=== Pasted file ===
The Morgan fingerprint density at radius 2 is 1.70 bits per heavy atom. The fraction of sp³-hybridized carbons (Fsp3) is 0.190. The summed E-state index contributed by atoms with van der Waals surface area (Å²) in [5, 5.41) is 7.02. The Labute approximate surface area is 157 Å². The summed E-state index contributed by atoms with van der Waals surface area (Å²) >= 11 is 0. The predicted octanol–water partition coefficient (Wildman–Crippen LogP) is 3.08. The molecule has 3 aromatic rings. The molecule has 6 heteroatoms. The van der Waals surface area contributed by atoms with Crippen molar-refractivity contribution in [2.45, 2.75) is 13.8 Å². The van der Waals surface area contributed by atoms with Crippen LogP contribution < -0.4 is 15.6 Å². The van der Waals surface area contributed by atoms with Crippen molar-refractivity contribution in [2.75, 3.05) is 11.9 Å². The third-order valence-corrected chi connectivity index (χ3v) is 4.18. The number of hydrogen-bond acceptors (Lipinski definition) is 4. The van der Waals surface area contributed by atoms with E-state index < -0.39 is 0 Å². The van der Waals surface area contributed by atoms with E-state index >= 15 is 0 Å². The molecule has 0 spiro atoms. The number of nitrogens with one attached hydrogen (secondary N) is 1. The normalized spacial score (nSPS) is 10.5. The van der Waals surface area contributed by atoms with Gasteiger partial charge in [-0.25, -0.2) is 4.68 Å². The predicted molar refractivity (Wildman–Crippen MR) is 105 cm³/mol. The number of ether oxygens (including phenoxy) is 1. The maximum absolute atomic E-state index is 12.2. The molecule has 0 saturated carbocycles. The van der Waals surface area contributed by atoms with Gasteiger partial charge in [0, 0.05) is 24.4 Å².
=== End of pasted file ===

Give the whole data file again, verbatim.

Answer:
The Morgan fingerprint density at radius 2 is 1.70 bits per heavy atom. The fraction of sp³-hybridized carbons (Fsp3) is 0.190. The summed E-state index contributed by atoms with van der Waals surface area (Å²) in [5, 5.41) is 7.02. The Labute approximate surface area is 157 Å². The summed E-state index contributed by atoms with van der Waals surface area (Å²) >= 11 is 0. The predicted octanol–water partition coefficient (Wildman–Crippen LogP) is 3.08. The molecule has 3 aromatic rings. The molecule has 6 heteroatoms. The van der Waals surface area contributed by atoms with Crippen molar-refractivity contribution in [2.45, 2.75) is 13.8 Å². The van der Waals surface area contributed by atoms with Crippen LogP contribution < -0.4 is 15.6 Å². The van der Waals surface area contributed by atoms with Crippen molar-refractivity contribution in [2.75, 3.05) is 11.9 Å². The third-order valence-corrected chi connectivity index (χ3v) is 4.18. The number of hydrogen-bond acceptors (Lipinski definition) is 4. The van der Waals surface area contributed by atoms with E-state index < -0.39 is 0 Å². The van der Waals surface area contributed by atoms with E-state index >= 15 is 0 Å². The molecule has 0 spiro atoms. The number of nitrogens with one attached hydrogen (secondary N) is 1. The normalized spacial score (nSPS) is 10.5. The van der Waals surface area contributed by atoms with Gasteiger partial charge in [-0.25, -0.2) is 4.68 Å². The predicted molar refractivity (Wildman–Crippen MR) is 105 cm³/mol. The number of ether oxygens (including phenoxy) is 1. The maximum absolute atomic E-state index is 12.2. The molecule has 0 saturated carbocycles. The van der Waals surface area contributed by atoms with Gasteiger partial charge in [0, 0.05) is 24.4 Å².